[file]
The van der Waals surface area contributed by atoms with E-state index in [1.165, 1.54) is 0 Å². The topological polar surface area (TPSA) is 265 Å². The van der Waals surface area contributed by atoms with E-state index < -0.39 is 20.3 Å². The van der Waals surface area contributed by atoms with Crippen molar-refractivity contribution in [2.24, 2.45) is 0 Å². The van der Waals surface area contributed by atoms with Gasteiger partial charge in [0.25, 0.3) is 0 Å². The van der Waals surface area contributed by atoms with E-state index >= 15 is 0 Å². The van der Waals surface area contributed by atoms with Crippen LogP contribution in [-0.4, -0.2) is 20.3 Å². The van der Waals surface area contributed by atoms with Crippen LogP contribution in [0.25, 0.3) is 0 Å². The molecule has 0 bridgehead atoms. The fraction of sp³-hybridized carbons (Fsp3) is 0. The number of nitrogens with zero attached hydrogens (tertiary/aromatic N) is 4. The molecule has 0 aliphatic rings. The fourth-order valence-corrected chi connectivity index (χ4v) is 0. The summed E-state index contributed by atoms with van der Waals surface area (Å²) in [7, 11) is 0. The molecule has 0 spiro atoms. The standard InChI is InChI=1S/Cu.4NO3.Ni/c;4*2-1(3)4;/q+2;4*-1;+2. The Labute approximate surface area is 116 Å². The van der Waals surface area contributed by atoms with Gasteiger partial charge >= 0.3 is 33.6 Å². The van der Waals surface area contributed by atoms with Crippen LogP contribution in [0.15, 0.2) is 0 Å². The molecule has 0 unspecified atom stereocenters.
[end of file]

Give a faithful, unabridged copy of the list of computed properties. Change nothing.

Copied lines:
The van der Waals surface area contributed by atoms with E-state index in [1.165, 1.54) is 0 Å². The topological polar surface area (TPSA) is 265 Å². The van der Waals surface area contributed by atoms with E-state index < -0.39 is 20.3 Å². The van der Waals surface area contributed by atoms with Crippen molar-refractivity contribution in [2.24, 2.45) is 0 Å². The van der Waals surface area contributed by atoms with Gasteiger partial charge in [0.25, 0.3) is 0 Å². The van der Waals surface area contributed by atoms with E-state index >= 15 is 0 Å². The van der Waals surface area contributed by atoms with Crippen LogP contribution in [-0.4, -0.2) is 20.3 Å². The van der Waals surface area contributed by atoms with Crippen LogP contribution in [0.25, 0.3) is 0 Å². The molecule has 0 bridgehead atoms. The fraction of sp³-hybridized carbons (Fsp3) is 0. The number of nitrogens with zero attached hydrogens (tertiary/aromatic N) is 4. The molecule has 0 aliphatic rings. The fourth-order valence-corrected chi connectivity index (χ4v) is 0. The summed E-state index contributed by atoms with van der Waals surface area (Å²) in [7, 11) is 0. The molecule has 0 spiro atoms. The standard InChI is InChI=1S/Cu.4NO3.Ni/c;4*2-1(3)4;/q+2;4*-1;+2. The Labute approximate surface area is 116 Å². The van der Waals surface area contributed by atoms with Gasteiger partial charge >= 0.3 is 33.6 Å². The van der Waals surface area contributed by atoms with Crippen LogP contribution in [0.15, 0.2) is 0 Å². The molecule has 0 unspecified atom stereocenters.